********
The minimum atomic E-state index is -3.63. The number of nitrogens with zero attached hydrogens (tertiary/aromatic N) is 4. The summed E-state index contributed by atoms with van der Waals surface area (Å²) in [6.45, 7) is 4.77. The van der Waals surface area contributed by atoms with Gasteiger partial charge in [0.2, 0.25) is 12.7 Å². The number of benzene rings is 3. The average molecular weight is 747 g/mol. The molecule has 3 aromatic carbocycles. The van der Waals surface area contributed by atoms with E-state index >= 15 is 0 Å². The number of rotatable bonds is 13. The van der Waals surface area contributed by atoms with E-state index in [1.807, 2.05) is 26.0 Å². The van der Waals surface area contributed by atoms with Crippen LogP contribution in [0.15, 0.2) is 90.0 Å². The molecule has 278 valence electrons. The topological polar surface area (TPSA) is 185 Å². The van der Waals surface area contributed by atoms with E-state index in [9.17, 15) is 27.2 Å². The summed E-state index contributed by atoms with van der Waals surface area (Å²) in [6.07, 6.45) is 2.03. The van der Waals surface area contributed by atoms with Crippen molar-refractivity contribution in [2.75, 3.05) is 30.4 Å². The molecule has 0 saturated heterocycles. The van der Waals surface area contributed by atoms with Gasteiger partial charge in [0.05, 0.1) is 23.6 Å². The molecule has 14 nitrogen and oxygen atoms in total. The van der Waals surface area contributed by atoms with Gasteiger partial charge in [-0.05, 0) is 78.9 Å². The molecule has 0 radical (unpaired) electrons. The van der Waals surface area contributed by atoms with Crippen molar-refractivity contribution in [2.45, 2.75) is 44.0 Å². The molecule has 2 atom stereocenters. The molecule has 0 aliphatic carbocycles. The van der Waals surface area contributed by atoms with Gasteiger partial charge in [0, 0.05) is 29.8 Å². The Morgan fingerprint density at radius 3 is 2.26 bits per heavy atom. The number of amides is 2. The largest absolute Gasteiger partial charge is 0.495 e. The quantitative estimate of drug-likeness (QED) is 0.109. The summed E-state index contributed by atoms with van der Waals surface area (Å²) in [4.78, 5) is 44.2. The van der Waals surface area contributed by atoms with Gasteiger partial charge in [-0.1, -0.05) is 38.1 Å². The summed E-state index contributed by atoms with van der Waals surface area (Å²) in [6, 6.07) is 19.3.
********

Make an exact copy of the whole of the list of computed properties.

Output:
The minimum atomic E-state index is -3.63. The number of nitrogens with zero attached hydrogens (tertiary/aromatic N) is 4. The summed E-state index contributed by atoms with van der Waals surface area (Å²) in [6.45, 7) is 4.77. The van der Waals surface area contributed by atoms with Gasteiger partial charge in [0.2, 0.25) is 12.7 Å². The number of benzene rings is 3. The average molecular weight is 747 g/mol. The molecule has 3 aromatic carbocycles. The van der Waals surface area contributed by atoms with E-state index >= 15 is 0 Å². The number of rotatable bonds is 13. The van der Waals surface area contributed by atoms with E-state index in [1.807, 2.05) is 26.0 Å². The van der Waals surface area contributed by atoms with Crippen LogP contribution in [0.15, 0.2) is 90.0 Å². The molecule has 278 valence electrons. The topological polar surface area (TPSA) is 185 Å². The van der Waals surface area contributed by atoms with E-state index in [9.17, 15) is 27.2 Å². The summed E-state index contributed by atoms with van der Waals surface area (Å²) in [6.07, 6.45) is 2.03. The van der Waals surface area contributed by atoms with Crippen molar-refractivity contribution in [2.75, 3.05) is 30.4 Å². The molecule has 0 saturated heterocycles. The van der Waals surface area contributed by atoms with Gasteiger partial charge in [0.05, 0.1) is 23.6 Å². The molecule has 14 nitrogen and oxygen atoms in total. The van der Waals surface area contributed by atoms with Gasteiger partial charge in [-0.05, 0) is 78.9 Å². The molecule has 0 radical (unpaired) electrons. The van der Waals surface area contributed by atoms with Crippen molar-refractivity contribution in [2.45, 2.75) is 44.0 Å². The molecule has 2 atom stereocenters. The molecule has 0 aliphatic carbocycles. The van der Waals surface area contributed by atoms with Gasteiger partial charge in [0, 0.05) is 29.8 Å². The Morgan fingerprint density at radius 3 is 2.26 bits per heavy atom. The number of amides is 2. The largest absolute Gasteiger partial charge is 0.495 e. The quantitative estimate of drug-likeness (QED) is 0.109. The summed E-state index contributed by atoms with van der Waals surface area (Å²) in [4.78, 5) is 44.2. The van der Waals surface area contributed by atoms with Gasteiger partial charge in [-0.1, -0.05) is 38.1 Å². The summed E-state index contributed by atoms with van der Waals surface area (Å²) in [6, 6.07) is 19.3.